Monday, February 18, 2013

Whole Wheat Bread

While I was growing up, the majority of my friends had their sandwiches prepared with Wonder bread. My sandwiches were made with my moms amazing homemade breads. I will not tell you which I would have preferred to have as a kid but lets just say my eyes are rolling at my juvenile self.
Now, as a much wiser adult, I love baking bread. I make whole wheat and sourdough on a regular basis and am interested in exploring other varieties and expanding my repertoire.

Whole wheat bread is one of those wonderful kitchen sink types of breads where you can muck about with measurements and amounts and put all different kinds of things in it depending on your mood. I use either water or whey (if I've made cheese) and I've varied the the amounts of the different flours I have put in as well. You can leave the wheat germ out and add flax seed. You can also add sunflower seeds, sesame seeds or whatever type of nut you want. It really depends on what you're feeling like that day. Get the basics down and then explore.

2 1/2 cups warm water
1 T + 1 t active dry yeast
1 T raw honey
1 T unsulphured molasses
3.5 cups unbleached white flour
3 cups whole wheat flour
.5 cups wheat germ
1 tablespoon sea salt
1 T olive oil
Sunflower seeds, nuts, etc

  • Pour 1/2 cup of the water into a bowl and mix with yeast and honey til foamy. Let sit for about 5 minutes.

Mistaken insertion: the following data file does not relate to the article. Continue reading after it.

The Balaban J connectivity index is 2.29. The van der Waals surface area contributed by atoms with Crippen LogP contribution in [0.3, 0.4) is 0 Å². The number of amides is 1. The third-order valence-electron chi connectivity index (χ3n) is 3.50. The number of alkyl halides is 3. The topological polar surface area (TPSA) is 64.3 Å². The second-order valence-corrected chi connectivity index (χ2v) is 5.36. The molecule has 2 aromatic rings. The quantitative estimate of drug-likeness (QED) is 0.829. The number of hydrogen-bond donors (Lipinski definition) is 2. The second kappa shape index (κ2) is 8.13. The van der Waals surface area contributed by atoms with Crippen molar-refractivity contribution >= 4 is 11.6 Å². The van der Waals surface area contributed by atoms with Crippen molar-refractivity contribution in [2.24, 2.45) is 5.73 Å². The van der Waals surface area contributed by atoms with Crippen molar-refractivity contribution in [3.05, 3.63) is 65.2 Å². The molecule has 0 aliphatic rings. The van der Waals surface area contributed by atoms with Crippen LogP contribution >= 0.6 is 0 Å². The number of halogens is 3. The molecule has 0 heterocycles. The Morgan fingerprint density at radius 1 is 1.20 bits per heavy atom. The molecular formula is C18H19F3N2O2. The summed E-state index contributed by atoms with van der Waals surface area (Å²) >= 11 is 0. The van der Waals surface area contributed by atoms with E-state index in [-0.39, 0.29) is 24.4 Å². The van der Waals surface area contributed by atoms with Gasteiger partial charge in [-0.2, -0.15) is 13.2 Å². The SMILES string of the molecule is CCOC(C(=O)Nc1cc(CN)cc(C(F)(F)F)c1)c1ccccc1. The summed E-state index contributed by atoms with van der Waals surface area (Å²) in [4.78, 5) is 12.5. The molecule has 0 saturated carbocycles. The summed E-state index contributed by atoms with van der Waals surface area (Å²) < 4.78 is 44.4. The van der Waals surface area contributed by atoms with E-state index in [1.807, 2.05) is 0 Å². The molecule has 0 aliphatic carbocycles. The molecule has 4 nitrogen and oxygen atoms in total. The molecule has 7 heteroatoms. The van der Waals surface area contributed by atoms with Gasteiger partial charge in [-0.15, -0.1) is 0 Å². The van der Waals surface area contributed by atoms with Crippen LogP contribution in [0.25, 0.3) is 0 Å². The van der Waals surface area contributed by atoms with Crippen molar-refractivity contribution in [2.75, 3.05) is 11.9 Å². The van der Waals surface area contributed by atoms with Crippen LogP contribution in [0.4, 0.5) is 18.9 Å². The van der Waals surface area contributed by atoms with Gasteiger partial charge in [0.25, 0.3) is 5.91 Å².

• Put the yeast mixture, rest of the water and 3 1/2 cups of the flour into the mixer with the dough hook. Add the molasses, wheat germ, salt and olive oil. Mix slowly until blended then add the rest of the flour. If using seeds or nuts, add now.
  • Increase speed and scrape down the sides until the dough comes together (if it doesn't, add a tbsp of flour at a time til it does, if it's too dry, add water.) Mix at medium speed for 10 minutes until dough is smooth and elastic
  • Turn dough out and shape it into a ball then place in a large buttered or oiled bowl. Cover with plastic wrap or beeswax canvas and let sit at room temp for 45 minutes to an hour, until it has doubled in size. The colder your kitchen is, the longer it will take for the bread to rise.
  • Oil two loaf pans (I like my glass Pyrex ones). Deflate the dough, cut in half and turn out. Roll the first section out into a 9 x 12-inch rectangle and with the short end facing you, fold the dough into thirds like a sheet of paper to go into an envelope, creating a roll. Pinch the seam closed, and pinch the ends enough so it will fit in the loaf pan. Press it to try and get any air bubbles in the creases out. Drop into the loaf pan seam side down, and repeat with the next section.
  • Cover the loaves with a kitchen towel and allow to rise again in a warm place until they double in size.
  • Preheat the oven to 375°F and put the rack in the center of the oven. Bake for 35-45 minutes until they are honey brown. Immediately turn out of pans onto a rack to cool.
* Tip - the recipe can be cut in half easily. The loaves also freeze very well.


  1. Oh this is so exciting. I just had a bread book giveaway and am passionate about people making and baking. Love it...go you!

    1. Thanks! I love baking, breads mostly but boy it gives such a wonderful feeling to your day!

  2. Something about a warm loaf of bread. Yum.

    1. Oh with butter slathered on it. Yum!! One of my very favorite smells.

  3. Im inspired. No work today. I might make bread.

    Vintagehoneybee.blogspot. com

    1. The smell alone makes it worth it - thank you for posting!